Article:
Good and ingenious use of space - in a long and narrow room the two beds are orientated in one line, head-to-head, a choice that excellently doubles them as a very long bench to be used during daytime.
Also, this layout frees up the center of the room - which works very well in a children's room as children spend a lot of time on the floor.
However, the combination of patterns, shapes and lines, and colors:
- 3D curves - on the ceiling, on the walls,
- vertical stripes - on the walls,
- horizontal stripes - on the beds' upholstery,
- horizontal stripes - the veins in the wood running perpendicular to other horizontal stripes on the beds,
- circles - on the beds' frames, on the wardrobes,
- a graphic tree above the beds,
- graphic floral pattern in different colors - on the curtains,
- bright color paint - on the windows wall,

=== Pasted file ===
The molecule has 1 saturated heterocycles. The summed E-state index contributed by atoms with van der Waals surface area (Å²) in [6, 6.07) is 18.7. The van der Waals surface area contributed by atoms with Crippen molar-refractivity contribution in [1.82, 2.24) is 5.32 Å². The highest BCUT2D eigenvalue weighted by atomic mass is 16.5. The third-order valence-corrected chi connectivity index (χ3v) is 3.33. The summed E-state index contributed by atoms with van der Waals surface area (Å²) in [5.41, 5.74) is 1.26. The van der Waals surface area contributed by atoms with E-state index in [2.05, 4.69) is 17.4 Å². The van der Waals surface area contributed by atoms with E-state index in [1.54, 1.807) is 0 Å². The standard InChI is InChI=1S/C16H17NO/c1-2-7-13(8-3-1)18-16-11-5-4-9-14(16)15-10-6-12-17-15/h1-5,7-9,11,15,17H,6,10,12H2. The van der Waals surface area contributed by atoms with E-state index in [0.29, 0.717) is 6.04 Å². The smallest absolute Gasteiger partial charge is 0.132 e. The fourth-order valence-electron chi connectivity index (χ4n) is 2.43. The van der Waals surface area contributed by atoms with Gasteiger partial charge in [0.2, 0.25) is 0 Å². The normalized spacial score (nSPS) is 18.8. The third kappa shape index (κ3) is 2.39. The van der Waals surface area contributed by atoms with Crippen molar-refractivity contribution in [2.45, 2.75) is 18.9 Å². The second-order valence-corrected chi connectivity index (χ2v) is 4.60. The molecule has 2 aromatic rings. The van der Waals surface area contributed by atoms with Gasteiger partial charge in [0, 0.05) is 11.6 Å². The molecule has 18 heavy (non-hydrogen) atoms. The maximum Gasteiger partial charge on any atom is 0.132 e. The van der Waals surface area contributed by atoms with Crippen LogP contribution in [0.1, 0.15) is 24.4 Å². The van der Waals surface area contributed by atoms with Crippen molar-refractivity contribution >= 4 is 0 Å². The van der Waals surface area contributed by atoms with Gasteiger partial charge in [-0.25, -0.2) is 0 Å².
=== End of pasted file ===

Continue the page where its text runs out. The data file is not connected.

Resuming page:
- different bright color paint - on the opposite wall, near the door,
- two vivid patterns - on the two rugs,
- vivid colors - on the decorative pillows, on the shelves along the walls - is too much, bringing too much variety, and constantly distracting the attention from one element to another.
Although the mixture of geometrics on the walls are united by the same colors and size, and the repetition of wood creates unity throughout, overall the room feels out of control.
In other words, in spite of some good unity there are too many focal points and unrelated elements that create a disconcerting result.
Children's bedroom; Slovakia. Neopolis. Interior photos via Freshome.
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